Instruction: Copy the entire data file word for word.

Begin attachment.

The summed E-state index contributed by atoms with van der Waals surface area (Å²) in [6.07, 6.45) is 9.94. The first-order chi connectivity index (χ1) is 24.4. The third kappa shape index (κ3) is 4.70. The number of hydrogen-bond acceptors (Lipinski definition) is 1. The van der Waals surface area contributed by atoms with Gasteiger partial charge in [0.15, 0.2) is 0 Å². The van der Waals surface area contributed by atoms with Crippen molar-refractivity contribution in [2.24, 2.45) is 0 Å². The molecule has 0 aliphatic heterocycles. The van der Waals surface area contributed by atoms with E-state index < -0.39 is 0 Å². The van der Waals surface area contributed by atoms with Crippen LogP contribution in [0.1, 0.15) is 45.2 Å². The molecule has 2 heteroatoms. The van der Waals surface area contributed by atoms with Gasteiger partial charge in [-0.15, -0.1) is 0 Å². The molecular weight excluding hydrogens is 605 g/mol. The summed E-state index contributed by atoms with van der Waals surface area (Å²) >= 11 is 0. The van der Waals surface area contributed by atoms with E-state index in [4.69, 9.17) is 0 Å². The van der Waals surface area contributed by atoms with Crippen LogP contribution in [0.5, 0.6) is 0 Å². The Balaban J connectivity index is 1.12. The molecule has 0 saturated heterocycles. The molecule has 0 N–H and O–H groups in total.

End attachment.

The summed E-state index contributed by atoms with van der Waals surface area (Å²) in [6.07, 6.45) is 9.94. The first-order chi connectivity index (χ1) is 24.4. The third kappa shape index (κ3) is 4.70. The number of hydrogen-bond acceptors (Lipinski definition) is 1. The van der Waals surface area contributed by atoms with Gasteiger partial charge in [0.15, 0.2) is 0 Å². The van der Waals surface area contributed by atoms with Crippen molar-refractivity contribution in [2.24, 2.45) is 0 Å². The molecule has 0 aliphatic heterocycles. The van der Waals surface area contributed by atoms with E-state index < -0.39 is 0 Å². The van der Waals surface area contributed by atoms with Crippen LogP contribution in [0.1, 0.15) is 45.2 Å². The molecule has 2 heteroatoms. The van der Waals surface area contributed by atoms with Gasteiger partial charge in [-0.15, -0.1) is 0 Å². The molecular weight excluding hydrogens is 605 g/mol. The summed E-state index contributed by atoms with van der Waals surface area (Å²) >= 11 is 0. The van der Waals surface area contributed by atoms with E-state index in [4.69, 9.17) is 0 Å². The van der Waals surface area contributed by atoms with Crippen LogP contribution in [0.5, 0.6) is 0 Å². The Balaban J connectivity index is 1.12. The molecule has 0 saturated heterocycles. The molecule has 0 N–H and O–H groups in total.